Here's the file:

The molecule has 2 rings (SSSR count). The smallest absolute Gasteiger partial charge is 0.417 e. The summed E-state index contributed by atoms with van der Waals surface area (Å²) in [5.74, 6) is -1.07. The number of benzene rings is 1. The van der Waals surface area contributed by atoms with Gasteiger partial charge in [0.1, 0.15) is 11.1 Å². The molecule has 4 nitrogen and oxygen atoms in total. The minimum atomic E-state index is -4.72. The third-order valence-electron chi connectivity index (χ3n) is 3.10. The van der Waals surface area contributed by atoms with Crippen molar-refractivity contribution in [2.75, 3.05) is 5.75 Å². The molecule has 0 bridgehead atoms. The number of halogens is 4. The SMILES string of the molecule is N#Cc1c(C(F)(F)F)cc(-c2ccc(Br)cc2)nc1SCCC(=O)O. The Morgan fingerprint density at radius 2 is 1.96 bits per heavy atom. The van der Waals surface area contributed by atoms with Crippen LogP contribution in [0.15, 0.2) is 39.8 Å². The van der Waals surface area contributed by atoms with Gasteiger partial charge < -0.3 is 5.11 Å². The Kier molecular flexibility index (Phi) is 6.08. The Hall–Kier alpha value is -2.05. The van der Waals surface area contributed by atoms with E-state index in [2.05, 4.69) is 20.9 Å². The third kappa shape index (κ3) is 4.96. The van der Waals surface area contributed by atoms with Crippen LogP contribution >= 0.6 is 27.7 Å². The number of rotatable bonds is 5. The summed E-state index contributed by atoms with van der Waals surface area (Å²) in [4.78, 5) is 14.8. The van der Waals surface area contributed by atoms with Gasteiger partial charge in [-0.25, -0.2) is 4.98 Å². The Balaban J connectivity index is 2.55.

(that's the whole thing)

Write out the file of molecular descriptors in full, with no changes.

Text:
The molecule has 2 rings (SSSR count). The smallest absolute Gasteiger partial charge is 0.417 e. The summed E-state index contributed by atoms with van der Waals surface area (Å²) in [5.74, 6) is -1.07. The number of benzene rings is 1. The van der Waals surface area contributed by atoms with Gasteiger partial charge in [0.1, 0.15) is 11.1 Å². The molecule has 4 nitrogen and oxygen atoms in total. The minimum atomic E-state index is -4.72. The third-order valence-electron chi connectivity index (χ3n) is 3.10. The van der Waals surface area contributed by atoms with Crippen molar-refractivity contribution in [2.75, 3.05) is 5.75 Å². The molecule has 0 bridgehead atoms. The number of halogens is 4. The SMILES string of the molecule is N#Cc1c(C(F)(F)F)cc(-c2ccc(Br)cc2)nc1SCCC(=O)O. The Morgan fingerprint density at radius 2 is 1.96 bits per heavy atom. The van der Waals surface area contributed by atoms with Crippen LogP contribution in [0.15, 0.2) is 39.8 Å². The van der Waals surface area contributed by atoms with Gasteiger partial charge < -0.3 is 5.11 Å². The Kier molecular flexibility index (Phi) is 6.08. The Hall–Kier alpha value is -2.05. The van der Waals surface area contributed by atoms with E-state index in [2.05, 4.69) is 20.9 Å². The third kappa shape index (κ3) is 4.96. The van der Waals surface area contributed by atoms with Crippen LogP contribution >= 0.6 is 27.7 Å². The number of rotatable bonds is 5. The summed E-state index contributed by atoms with van der Waals surface area (Å²) in [4.78, 5) is 14.8. The van der Waals surface area contributed by atoms with Gasteiger partial charge in [-0.25, -0.2) is 4.98 Å². The Balaban J connectivity index is 2.55.